Thanks for the entertaining read, Annelise.
        This is an issue with sound argument for both the rights of the individual and the responsibility of acknowledging the need for protecting the common good, and perhaps more a question of civic responsibility than legal liability. In a responsibly intertwined community, group values and interpersonal moralities would also be ingredients to consider. Do I regard you more highly than you regard me because I wear a mask to protect you while you won’t even cover your mouth while you sneeze? Do I regard you any less if I threaten to kick your ass to Sunday if you don’t put on a mask to protect your loved ones? Mask not what your country can do for you, mask what you can to do what’s best for your country…

        Conscience plays a role, and I’d be put upon intensely if I thought I were somehow responsible for making someone else sick with COVID. Some don’t seem to give a darn one way or the other. This ingredient of selfish-ness and lack of conscience appears to be a common theme amongst non-maskers. I look for another wave come the Oct-Nov timeframe, and hope we have learned from our collective mistakes made in round one.

  24. Avatar Bill Vercammen says:

    I’ve tried several times to post on this concept – to no avail. The doctrine by which government is proffered not only the authority – but also the obligation – to protect it’s citizenry. It’s constitutional interpretation under specific circumstance is always left up to legal scholars. In prior rulings, it has been found to apply as simply as the protecting of a dependent child. It has also been interpreted as broadly as to protect entire populations. Parens patriae…look it up.

  25. Avatar Sky says:

    Annelise Pierce?

    More like Annelise FIERCE

  26. Avatar D says:

    Yeah let’s open up the county. So if you don’t accept the social distanting mask wearing and gloves thing, if you get the virus stay at home and die, no don’t go to the ER and don’t ask for financial aid. You don’t want to respect the right not to get sick, YOU STAY AT HOME CUZ I DON’T WANT TO GET SICK!!!! Thank you everyone that has respected social distanting.

  27. Avatar Shelly Shively says:

    Thank-you, Annelise, for this excellent, thorough, insightful article.
    “….in a just and equitable society, the rights of all should matter all the time.” bears the critical theme. In one of the comments above, Ace included the oath taken by sheriffs, law enforcement, military, and even the president. Prior to this article, I’d never heard of “constitutional sheriff”. I’d assumed that law enforcement was primarily about citizen safety, and upholding laws. I’ve always felt deeply bothered upon hearing of law enforcement officers who use their bias to chose which law to enforce.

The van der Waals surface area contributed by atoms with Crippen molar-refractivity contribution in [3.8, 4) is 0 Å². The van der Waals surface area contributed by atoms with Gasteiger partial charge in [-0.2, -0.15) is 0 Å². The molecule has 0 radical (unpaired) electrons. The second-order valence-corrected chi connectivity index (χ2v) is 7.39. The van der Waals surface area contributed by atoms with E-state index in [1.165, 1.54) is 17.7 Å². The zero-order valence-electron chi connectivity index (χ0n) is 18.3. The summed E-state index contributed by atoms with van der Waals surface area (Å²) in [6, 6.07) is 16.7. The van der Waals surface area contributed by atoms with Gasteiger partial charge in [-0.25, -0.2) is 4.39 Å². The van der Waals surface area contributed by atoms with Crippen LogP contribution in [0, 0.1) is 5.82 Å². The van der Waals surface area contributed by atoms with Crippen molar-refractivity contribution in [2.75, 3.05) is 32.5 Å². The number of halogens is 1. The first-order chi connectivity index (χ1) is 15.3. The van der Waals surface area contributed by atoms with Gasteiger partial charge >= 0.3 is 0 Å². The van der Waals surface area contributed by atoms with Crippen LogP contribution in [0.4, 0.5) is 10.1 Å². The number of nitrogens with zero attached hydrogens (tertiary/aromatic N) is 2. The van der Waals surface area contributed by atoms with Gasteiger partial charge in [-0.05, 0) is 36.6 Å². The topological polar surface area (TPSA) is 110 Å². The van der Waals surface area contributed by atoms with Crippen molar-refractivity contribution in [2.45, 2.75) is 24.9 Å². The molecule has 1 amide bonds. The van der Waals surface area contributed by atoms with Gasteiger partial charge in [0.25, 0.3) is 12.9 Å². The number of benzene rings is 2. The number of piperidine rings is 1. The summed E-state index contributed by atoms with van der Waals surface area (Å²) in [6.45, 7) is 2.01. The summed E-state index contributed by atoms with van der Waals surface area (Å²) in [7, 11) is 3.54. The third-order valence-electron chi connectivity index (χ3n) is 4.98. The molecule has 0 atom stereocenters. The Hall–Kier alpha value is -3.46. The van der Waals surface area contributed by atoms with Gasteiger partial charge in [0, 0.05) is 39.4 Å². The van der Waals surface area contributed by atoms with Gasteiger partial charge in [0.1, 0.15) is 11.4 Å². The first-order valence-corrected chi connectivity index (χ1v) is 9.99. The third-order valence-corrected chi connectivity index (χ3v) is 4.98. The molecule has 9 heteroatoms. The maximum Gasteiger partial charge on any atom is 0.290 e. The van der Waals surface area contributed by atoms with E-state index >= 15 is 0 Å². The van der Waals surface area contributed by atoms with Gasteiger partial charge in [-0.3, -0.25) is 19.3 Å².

I once attended a traffic violation class in Placerville, where the instructor, a retired CHP, bragged about how he didn’t always have to give a ticket, rather, it was up to his mood, or simply because he happened to like, or dislike the offender. With a wink, he said, “hey, if it’s a pretty girl, or I see on the license that it’s someone’s birthday, I can give them a pass.” I find this flexibility of the badge extremely unsettling. Apparently, I’m naive: after reading some of the comments in this article, its common knowledge and acceptance that law enforcement has full reign to apply their personal bias when confronted with a broken law. Is that “discretion” a right and privilege of the uniform and badge?
    What about Sheriffs? I’d never known the distinction of sheriff, vs police chief, vs police officer. I googled “responsibilities of sheriffs” and found this enlightening article:
    The article cited the issues of potential for corruption and abuse by a sheriff. This brings me to ask why do we need a sheriff in our community, if we already have Chief of Police and police officers?
    Get rid of the position of sheriff, and use that salary for new police officers.
    Bravo, Annelise, for this thorough piece of journalism.

    • Avatar Annelise Pierce says: